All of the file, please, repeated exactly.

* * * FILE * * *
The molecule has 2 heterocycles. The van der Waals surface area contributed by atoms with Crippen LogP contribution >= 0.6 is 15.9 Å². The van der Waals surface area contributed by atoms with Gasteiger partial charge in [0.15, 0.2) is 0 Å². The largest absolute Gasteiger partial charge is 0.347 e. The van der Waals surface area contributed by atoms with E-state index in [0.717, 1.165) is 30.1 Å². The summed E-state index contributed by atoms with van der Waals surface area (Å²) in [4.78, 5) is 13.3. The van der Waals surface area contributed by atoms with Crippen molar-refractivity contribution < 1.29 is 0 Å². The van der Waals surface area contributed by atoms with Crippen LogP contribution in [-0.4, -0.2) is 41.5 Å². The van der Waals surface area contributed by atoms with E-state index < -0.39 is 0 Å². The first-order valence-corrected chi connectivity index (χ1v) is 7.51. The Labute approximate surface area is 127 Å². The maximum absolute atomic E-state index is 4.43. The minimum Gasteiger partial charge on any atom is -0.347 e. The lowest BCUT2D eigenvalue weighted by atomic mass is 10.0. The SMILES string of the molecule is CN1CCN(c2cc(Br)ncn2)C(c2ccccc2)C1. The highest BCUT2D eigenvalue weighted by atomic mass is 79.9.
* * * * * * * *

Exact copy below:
The molecule has 2 heterocycles. The van der Waals surface area contributed by atoms with Crippen LogP contribution >= 0.6 is 15.9 Å². The van der Waals surface area contributed by atoms with Gasteiger partial charge in [0.15, 0.2) is 0 Å². The largest absolute Gasteiger partial charge is 0.347 e. The van der Waals surface area contributed by atoms with E-state index in [0.717, 1.165) is 30.1 Å². The summed E-state index contributed by atoms with van der Waals surface area (Å²) in [4.78, 5) is 13.3. The van der Waals surface area contributed by atoms with Crippen molar-refractivity contribution < 1.29 is 0 Å². The van der Waals surface area contributed by atoms with Crippen LogP contribution in [-0.4, -0.2) is 41.5 Å². The van der Waals surface area contributed by atoms with E-state index < -0.39 is 0 Å². The first-order valence-corrected chi connectivity index (χ1v) is 7.51. The Labute approximate surface area is 127 Å². The maximum absolute atomic E-state index is 4.43. The minimum Gasteiger partial charge on any atom is -0.347 e. The lowest BCUT2D eigenvalue weighted by atomic mass is 10.0. The SMILES string of the molecule is CN1CCN(c2cc(Br)ncn2)C(c2ccccc2)C1. The highest BCUT2D eigenvalue weighted by atomic mass is 79.9.